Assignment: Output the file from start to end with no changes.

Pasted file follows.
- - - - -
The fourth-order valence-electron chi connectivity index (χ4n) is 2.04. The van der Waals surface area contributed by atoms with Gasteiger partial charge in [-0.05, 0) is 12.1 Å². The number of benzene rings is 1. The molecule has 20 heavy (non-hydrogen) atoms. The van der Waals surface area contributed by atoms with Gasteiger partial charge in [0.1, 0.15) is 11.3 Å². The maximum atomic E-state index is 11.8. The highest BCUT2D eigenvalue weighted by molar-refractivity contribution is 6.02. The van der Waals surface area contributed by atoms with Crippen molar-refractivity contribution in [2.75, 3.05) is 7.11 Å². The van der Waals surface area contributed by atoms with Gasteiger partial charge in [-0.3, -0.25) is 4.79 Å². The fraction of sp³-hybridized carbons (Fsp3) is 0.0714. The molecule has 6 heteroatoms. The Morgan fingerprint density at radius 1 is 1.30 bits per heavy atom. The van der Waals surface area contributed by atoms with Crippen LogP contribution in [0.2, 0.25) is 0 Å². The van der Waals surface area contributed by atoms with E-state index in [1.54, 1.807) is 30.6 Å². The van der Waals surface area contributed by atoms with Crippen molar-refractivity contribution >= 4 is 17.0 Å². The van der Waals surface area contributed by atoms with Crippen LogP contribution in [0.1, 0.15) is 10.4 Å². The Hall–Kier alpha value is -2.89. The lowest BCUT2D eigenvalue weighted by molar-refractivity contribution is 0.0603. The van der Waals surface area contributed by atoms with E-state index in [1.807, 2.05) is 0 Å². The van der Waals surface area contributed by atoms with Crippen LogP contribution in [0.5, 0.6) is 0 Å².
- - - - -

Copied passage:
The fourth-order valence-electron chi connectivity index (χ4n) is 2.04. The van der Waals surface area contributed by atoms with Gasteiger partial charge in [-0.05, 0) is 12.1 Å². The number of benzene rings is 1. The molecule has 20 heavy (non-hydrogen) atoms. The van der Waals surface area contributed by atoms with Gasteiger partial charge in [0.1, 0.15) is 11.3 Å². The maximum atomic E-state index is 11.8. The highest BCUT2D eigenvalue weighted by molar-refractivity contribution is 6.02. The van der Waals surface area contributed by atoms with Crippen molar-refractivity contribution in [2.75, 3.05) is 7.11 Å². The van der Waals surface area contributed by atoms with Gasteiger partial charge in [-0.3, -0.25) is 4.79 Å². The fraction of sp³-hybridized carbons (Fsp3) is 0.0714. The molecule has 6 heteroatoms. The Morgan fingerprint density at radius 1 is 1.30 bits per heavy atom. The van der Waals surface area contributed by atoms with Crippen LogP contribution in [0.2, 0.25) is 0 Å². The van der Waals surface area contributed by atoms with E-state index in [1.54, 1.807) is 30.6 Å². The van der Waals surface area contributed by atoms with Crippen molar-refractivity contribution >= 4 is 17.0 Å². The van der Waals surface area contributed by atoms with Crippen LogP contribution in [0.1, 0.15) is 10.4 Å². The Hall–Kier alpha value is -2.89. The lowest BCUT2D eigenvalue weighted by molar-refractivity contribution is 0.0603. The van der Waals surface area contributed by atoms with E-state index in [1.807, 2.05) is 0 Å². The van der Waals surface area contributed by atoms with Crippen LogP contribution in [0.5, 0.6) is 0 Å².